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Turning Deterrence Into Absurdity

Published: February 18, 2014 (Issue # 1797)


In an old, Soviet-era joke, a resident tells his apartment building manager, “Voice of America just reported that the roof of our building has been leaking for the last year.” To which the manager answers, “Yeah, the same old U.S. lies and slander.”

Nowadays, that same manager would probably say that such reports are an attempt by the treacherous U.S. to contain Russia, now that it has risen from its knees during President Vladimir Putin’s 15 years in power. In a recent meeting with representatives of the Public Council for the Preparation of the 2014 Winter Olympics in Sochi, Putin gave his own, peculiar interpretation of the theory of deterrence. “A theory took shape in Cold War times: It was called the deterrence theory,” Putin said. “This theory and its policies were aimed at hindering the development of the Soviet Union. Unfortunately, now we are seeing the same thing. The remains of this outdated deterrence theory are still alive and well [in the U.S.]. Whenever Russia demonstrates positive development and when it shows itself to be a new, strong player and a new source of competition, this is bound to cause concern [in the U.S.] in terms of its economic, political and security interests.”

Related: Russia’s Win Now Followed by the Hard Part

But the traditional interpretation of deterrence has always carried a primarily military connotation — namely, deterring a potential aggressor from using nuclear weapons against the other side. Nobody doubts that this question was urgent during the Cold War, when the possibility of a military confrontation was real and serious.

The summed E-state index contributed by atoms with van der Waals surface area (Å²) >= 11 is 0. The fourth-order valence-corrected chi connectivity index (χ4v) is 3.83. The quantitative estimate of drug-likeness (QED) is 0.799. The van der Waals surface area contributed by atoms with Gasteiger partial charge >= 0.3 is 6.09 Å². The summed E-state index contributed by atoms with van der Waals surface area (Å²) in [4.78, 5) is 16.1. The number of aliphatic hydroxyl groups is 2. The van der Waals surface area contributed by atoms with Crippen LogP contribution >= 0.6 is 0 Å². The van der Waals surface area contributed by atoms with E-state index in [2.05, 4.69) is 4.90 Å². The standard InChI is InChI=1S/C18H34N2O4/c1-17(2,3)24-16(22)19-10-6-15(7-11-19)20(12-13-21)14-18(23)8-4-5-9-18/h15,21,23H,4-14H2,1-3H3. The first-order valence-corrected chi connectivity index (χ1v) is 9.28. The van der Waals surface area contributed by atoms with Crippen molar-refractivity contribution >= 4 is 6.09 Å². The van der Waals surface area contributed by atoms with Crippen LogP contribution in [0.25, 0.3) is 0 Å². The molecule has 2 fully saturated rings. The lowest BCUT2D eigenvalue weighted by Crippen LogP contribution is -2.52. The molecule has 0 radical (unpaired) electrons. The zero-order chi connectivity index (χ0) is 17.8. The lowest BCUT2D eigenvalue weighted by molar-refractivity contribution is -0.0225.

The first was the attempt to stop the spread of Soviet influence throughout the world, leading to bloody wars in Vietnam, Nicaragua, Afghanistan and many other places.

Related: Strong-Armed Tactics

The second and most important thrust of deterrence was the desire to prevent the Soviet Union from launching an attack. U.S. theorists argued that an attack could be deterred if the potential aggressor knew that the other side was capable of inflicting unacceptable damage on his own country. The main deterrence theorist of the 1950s was the professor and future U.S. Secretary of Defense Robert McNamara. He believed that to deter a potential aggressor, a country must possess the guaranteed ability to destroy, even after sustaining a first strike, one-fourth of the aggressor country’s population and one-half of its economic potential.

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